Articles – The Centre for Independent Studies

Conspiracy theories on Palace letters miss the mark

Simon Cowan

18 July 2020 | Canberra Times

All in service of the theory that a cabal of powerful vested interests removed Whitlam from office because he threatened to upset the existing power structures. It couldn’t just be Kerr acting alone: an act of such importance had to have something more significant behind it.

Instead of seeing the denials and warnings from the Palace as genuine – reflecting an understandable desire to keep the Queen out of it and for the matter to be resolved in Australia – they are seen as evidence to the contrary. The Queen’s secretary telling Kerr not to use the reserve powers for political reasons is deemed a wink and nod to do just that.

If there is one hallmark of a conspiracy theory, it’s when everything is evidence of guilt. Absence of evidence is treated the same as evidence. Denial is seen as a confession.

At their core, most conspiracy theories reflect something the believer either desperately wishes were true, or refuses to believe isn’t true.

This hints at one reason for the persistence of the conspiracy theory. While there is no doubt that, for good or ill, many of Whitlam’s reforms have endured, ultimately those who mourn his sacking lost the main policy battles in the decades after the dismissal.

Those clinging to Whitlam dismissal conspiracies can’t reconcile their vision of ‘Whitlam the great reformer, saviour of Australia’ with the reality that Whitlam was soundly rejected by the electorate after the dismissal. Twice.

It should be instructive that the generation of Labor politicians who followed Whitlam, including those who led the longest Labor government in our history, clearly learnt far more from Whitlam’s economic failure than his supposed successes.

Whitlam offered a different vision of Australia from that which came before, but it ultimately was not the direction Australia chose to take.

Yet, the Venn diagram of those who believe in Whitlam conspiracies, and those who regularly denounce ‘neo-liberalism’ as the cause of all the world’s ills, is almost a single circle.

In their more sober moments, one imagines it’s hard for Whitlam’s defenders to deny his flaws, or the appalling bungles and genuine scandals that repeatedly engulfed his government. Or the ongoing economic malaise that began on his watch.

This offers an interesting parallel to Donald Trump and Hillary Clinton.

Of course, it is impossible to mention conspiracy theories without mentioning Trump. From the Obama ‘birther’ controversy, through to the Steel dossier and the spectre of Russian interference in the 2016 election, Trump is both the author and subject of some of the biggest political conspiracy theories in the last decade.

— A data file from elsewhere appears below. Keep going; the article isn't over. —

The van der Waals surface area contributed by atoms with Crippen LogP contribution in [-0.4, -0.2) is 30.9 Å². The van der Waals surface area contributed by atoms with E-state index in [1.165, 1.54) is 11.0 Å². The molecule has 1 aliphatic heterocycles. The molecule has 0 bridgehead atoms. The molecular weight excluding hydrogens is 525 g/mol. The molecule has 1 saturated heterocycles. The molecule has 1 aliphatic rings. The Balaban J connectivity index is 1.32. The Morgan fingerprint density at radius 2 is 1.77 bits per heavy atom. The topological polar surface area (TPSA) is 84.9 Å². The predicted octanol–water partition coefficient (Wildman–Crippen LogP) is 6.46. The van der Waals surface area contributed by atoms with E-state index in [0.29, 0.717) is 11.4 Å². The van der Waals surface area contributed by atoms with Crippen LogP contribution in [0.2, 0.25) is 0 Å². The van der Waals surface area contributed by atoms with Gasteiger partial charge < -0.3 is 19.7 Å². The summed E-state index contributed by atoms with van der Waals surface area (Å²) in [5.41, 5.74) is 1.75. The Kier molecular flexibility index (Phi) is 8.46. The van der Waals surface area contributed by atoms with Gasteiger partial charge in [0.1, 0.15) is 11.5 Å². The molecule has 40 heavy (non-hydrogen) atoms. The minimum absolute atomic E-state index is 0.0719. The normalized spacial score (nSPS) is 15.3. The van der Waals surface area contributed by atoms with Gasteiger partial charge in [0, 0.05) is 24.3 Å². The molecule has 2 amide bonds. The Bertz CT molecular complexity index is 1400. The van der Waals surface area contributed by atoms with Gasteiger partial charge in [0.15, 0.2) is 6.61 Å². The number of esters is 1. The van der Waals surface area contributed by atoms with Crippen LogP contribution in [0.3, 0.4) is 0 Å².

That it is increasingly impossible for US Republicans to support Trump without having to resort to conspiracy theories is evidence of a significant problem within the US political right.

Yet an equally big problem exists on the left. It was amazing to see the vigour with which politicians with decades of experience pursued the somewhat farcical idea that the only reason Trump won was that his campaign was basically a front for Russian interests.

That a politician like Hillary Clinton, with a track record of policy failures under a cloud of perceived dubious dealings – whose best argument for being made president was that it was her turn, and who ran an awful campaign – could be defeated should need no conspiracy theories to explain.

That the best candidates the Democratic party could muster were previously-defeated Clinton (who comedian Dave Chappelle compared to being asked to vote for Darth Vader) and a septuagenarian socialist from Vermont who wasn’t even in the party, should have been clear evidence of an internal problem.

Yet her supporters, even as they admitted Clinton’s faults, simply couldn’t believe that the people would reject their vision in favour of the boorish Trump.

If there are two things conspiracy theorists and visionaries have in common, they are absolute confidence in their reality, and complete bafflement that others don’t just ‘get it’.

One wonders what conspiracy theories will emerge if the same thing happens again to current Democratic contender Joe Biden in November?

The US parallels are important for another reason. The political upheaval in the US at the moment, though triggered by different things, has a lot in common with the period before and after the dismissal in Australia.

Democrats and Republicans in the US have both been explicit in rejecting political norms and conventions. Obama’s bold declaration he would ignore the legislature to pass his climate change initiatives. His use of executive agencies for political ends. The cynical games around filibusters on both sides. The inability to pass a budget. The repeated governmental shutdowns.

The refusal of the Republican-controlled Senate to even entertain Obama’s judicial appointments. Trump’s battles with … well, everyone.

That both sides of politics in Australia consciously walked back from such a similar precipice after the dismissal is very important. It is easy to see how a similar breaking of political norms and conventions in the 1970s could have undermined the integrity of Australian political institutions in just the same way as has happened in the US.

In many respects, the dismissal actually reflects the efficacy of the checks and balances in the Australian system; and while it represents an extreme we don’t want to revisit, it’s evidence the system is fundamentally sound. By contrast, the misuse or ignoring of the checks and balances in the US system indicates a system in danger of potential collapse.

It’s an important distinction. After all, Australia’s political crisis ended with an election, not a civil war.

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